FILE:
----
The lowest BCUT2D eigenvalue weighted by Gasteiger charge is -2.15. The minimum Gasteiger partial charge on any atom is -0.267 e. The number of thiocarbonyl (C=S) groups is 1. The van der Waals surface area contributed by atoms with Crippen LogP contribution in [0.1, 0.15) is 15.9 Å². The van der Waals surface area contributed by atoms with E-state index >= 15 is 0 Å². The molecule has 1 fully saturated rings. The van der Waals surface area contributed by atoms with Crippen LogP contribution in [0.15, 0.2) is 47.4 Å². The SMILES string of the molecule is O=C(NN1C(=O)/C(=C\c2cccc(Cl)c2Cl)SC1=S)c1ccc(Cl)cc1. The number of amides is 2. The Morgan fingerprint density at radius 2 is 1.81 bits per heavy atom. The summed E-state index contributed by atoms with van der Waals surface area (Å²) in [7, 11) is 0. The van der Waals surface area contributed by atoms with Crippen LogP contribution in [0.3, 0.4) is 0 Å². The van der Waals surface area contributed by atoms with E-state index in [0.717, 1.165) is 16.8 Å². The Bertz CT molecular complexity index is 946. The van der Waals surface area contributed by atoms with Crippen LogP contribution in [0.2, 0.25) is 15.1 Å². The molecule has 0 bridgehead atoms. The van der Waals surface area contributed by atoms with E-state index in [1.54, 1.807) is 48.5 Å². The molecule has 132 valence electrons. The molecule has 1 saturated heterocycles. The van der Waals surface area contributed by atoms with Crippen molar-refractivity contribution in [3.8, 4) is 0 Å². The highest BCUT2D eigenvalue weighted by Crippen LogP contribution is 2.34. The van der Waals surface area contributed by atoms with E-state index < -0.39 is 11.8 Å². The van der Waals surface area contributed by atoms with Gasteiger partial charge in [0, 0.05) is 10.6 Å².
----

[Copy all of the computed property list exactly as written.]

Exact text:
The lowest BCUT2D eigenvalue weighted by Gasteiger charge is -2.15. The minimum Gasteiger partial charge on any atom is -0.267 e. The number of thiocarbonyl (C=S) groups is 1. The van der Waals surface area contributed by atoms with Crippen LogP contribution in [0.1, 0.15) is 15.9 Å². The van der Waals surface area contributed by atoms with E-state index >= 15 is 0 Å². The molecule has 1 fully saturated rings. The van der Waals surface area contributed by atoms with Crippen LogP contribution in [0.15, 0.2) is 47.4 Å². The SMILES string of the molecule is O=C(NN1C(=O)/C(=C\c2cccc(Cl)c2Cl)SC1=S)c1ccc(Cl)cc1. The number of amides is 2. The Morgan fingerprint density at radius 2 is 1.81 bits per heavy atom. The summed E-state index contributed by atoms with van der Waals surface area (Å²) in [7, 11) is 0. The van der Waals surface area contributed by atoms with Crippen LogP contribution in [0.3, 0.4) is 0 Å². The van der Waals surface area contributed by atoms with E-state index in [0.717, 1.165) is 16.8 Å². The Bertz CT molecular complexity index is 946. The van der Waals surface area contributed by atoms with Crippen LogP contribution in [0.2, 0.25) is 15.1 Å². The molecule has 0 bridgehead atoms. The van der Waals surface area contributed by atoms with E-state index in [1.54, 1.807) is 48.5 Å². The molecule has 132 valence electrons. The molecule has 1 saturated heterocycles. The van der Waals surface area contributed by atoms with Crippen molar-refractivity contribution in [3.8, 4) is 0 Å². The highest BCUT2D eigenvalue weighted by Crippen LogP contribution is 2.34. The van der Waals surface area contributed by atoms with E-state index < -0.39 is 11.8 Å². The van der Waals surface area contributed by atoms with Gasteiger partial charge in [0, 0.05) is 10.6 Å².